Microsoft’s Wowzapp Hackathon Attracts 17,000 Student Developers Who Want To Build Windows Apps

Three weeks ago, Microsoft announced that it would hold a free global hackathon in over 100 cities around the globe. Today is the first day of this “Wowzapp 2012” event, and Microsoft just announced that it has managed to attract over 17,000 developers – many of them students – who are currently working on their Windows 8, Windows Phone 8 and Windows Azure apps with the help of mentors from Microsoft. The event is scheduled to run until November 11.

Wowzapp is mostly geared toward students, but it’s open to all developers who are interested in building for the company’s new platforms. Microsoft will provide all participants with the necessary tools to build their apps, including a free Windows Store registration code (this one is only available to students, though) so they can easily submit their projects to the Windows 8 and Windows Phone 8 store (but the code still has to go through Microsoft’s regular approval process).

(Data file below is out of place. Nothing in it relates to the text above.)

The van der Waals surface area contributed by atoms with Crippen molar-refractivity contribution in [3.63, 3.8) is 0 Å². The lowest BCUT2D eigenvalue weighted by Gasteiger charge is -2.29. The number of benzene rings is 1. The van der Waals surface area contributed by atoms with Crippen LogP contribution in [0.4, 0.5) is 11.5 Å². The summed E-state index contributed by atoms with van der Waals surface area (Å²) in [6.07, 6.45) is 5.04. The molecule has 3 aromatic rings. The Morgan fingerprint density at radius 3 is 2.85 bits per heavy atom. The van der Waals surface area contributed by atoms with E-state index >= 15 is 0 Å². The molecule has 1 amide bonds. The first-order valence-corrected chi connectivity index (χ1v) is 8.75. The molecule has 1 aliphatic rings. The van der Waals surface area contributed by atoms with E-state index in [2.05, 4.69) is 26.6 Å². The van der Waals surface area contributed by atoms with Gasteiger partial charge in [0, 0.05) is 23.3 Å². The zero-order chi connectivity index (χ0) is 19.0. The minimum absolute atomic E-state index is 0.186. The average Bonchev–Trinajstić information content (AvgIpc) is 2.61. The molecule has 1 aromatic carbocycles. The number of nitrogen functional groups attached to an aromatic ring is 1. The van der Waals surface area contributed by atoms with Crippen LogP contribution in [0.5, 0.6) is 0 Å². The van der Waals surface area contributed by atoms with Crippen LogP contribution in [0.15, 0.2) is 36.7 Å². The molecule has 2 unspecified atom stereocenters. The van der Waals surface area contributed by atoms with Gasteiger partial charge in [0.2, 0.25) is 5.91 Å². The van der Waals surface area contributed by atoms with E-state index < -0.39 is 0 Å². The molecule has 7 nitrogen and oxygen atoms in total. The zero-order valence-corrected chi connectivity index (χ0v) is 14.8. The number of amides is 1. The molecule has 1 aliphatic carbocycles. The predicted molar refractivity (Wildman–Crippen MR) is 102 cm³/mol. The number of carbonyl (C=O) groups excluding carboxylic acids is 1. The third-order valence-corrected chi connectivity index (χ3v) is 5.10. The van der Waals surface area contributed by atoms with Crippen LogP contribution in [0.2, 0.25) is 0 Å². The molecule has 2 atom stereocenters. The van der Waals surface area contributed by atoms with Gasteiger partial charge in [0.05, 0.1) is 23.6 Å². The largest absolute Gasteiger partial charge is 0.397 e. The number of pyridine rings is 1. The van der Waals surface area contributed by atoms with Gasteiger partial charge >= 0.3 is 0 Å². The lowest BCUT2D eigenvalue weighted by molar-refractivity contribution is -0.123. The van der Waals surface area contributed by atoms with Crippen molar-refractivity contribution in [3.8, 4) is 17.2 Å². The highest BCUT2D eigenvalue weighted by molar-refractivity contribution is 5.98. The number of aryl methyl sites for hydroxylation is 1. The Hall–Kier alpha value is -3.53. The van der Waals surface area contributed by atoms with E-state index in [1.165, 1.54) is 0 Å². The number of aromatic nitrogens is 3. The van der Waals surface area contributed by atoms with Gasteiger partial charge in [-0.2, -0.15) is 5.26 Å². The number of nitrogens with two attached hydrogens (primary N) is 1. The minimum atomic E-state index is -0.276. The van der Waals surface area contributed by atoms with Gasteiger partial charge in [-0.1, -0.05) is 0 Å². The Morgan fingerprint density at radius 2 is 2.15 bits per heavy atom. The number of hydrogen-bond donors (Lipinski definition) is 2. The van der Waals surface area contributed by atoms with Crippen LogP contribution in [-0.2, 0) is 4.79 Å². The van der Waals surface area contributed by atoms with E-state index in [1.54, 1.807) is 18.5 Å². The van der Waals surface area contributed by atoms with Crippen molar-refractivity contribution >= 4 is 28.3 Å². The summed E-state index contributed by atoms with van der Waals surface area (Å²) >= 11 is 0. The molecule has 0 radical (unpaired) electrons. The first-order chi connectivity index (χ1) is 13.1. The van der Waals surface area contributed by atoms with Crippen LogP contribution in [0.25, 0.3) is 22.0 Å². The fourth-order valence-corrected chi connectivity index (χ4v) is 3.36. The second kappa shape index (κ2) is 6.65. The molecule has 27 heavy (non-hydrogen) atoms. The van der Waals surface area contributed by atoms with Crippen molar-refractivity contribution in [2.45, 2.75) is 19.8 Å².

“With more than 16,000 students registered to participate, Wowzapp 2012 will be the largest simultaneous hackathon of student developers ever, acting as a catalyst to bring a wealth of new, exciting and quality apps to the Windows Store,” says Moorthy Uppaluri, the general manager of Worldwide Academic Programs at Microsoft. “Microsoft is committed to empowering students with the tools and resources they need to showcase their creativity and make money through app development.” The project, Microsoft says, “is a chance for students to explore a different professional path.”

Microsoft, of course, runs a number of events focused on college students, including, for example, the Imagine Cup (and it’s worth noting that Uppaluri is also one of the driving forces behind Imagine Cup). Besides the academic ambitions here, though, Microsoft is obviously also interested in getting more apps into its stores.

When Windows 8 launched, Microsoft was regularly criticized for not having enough good apps in its store. Events like this, the company surely also hopes, will help accelerate the growth of the Windows 8 ecosystem.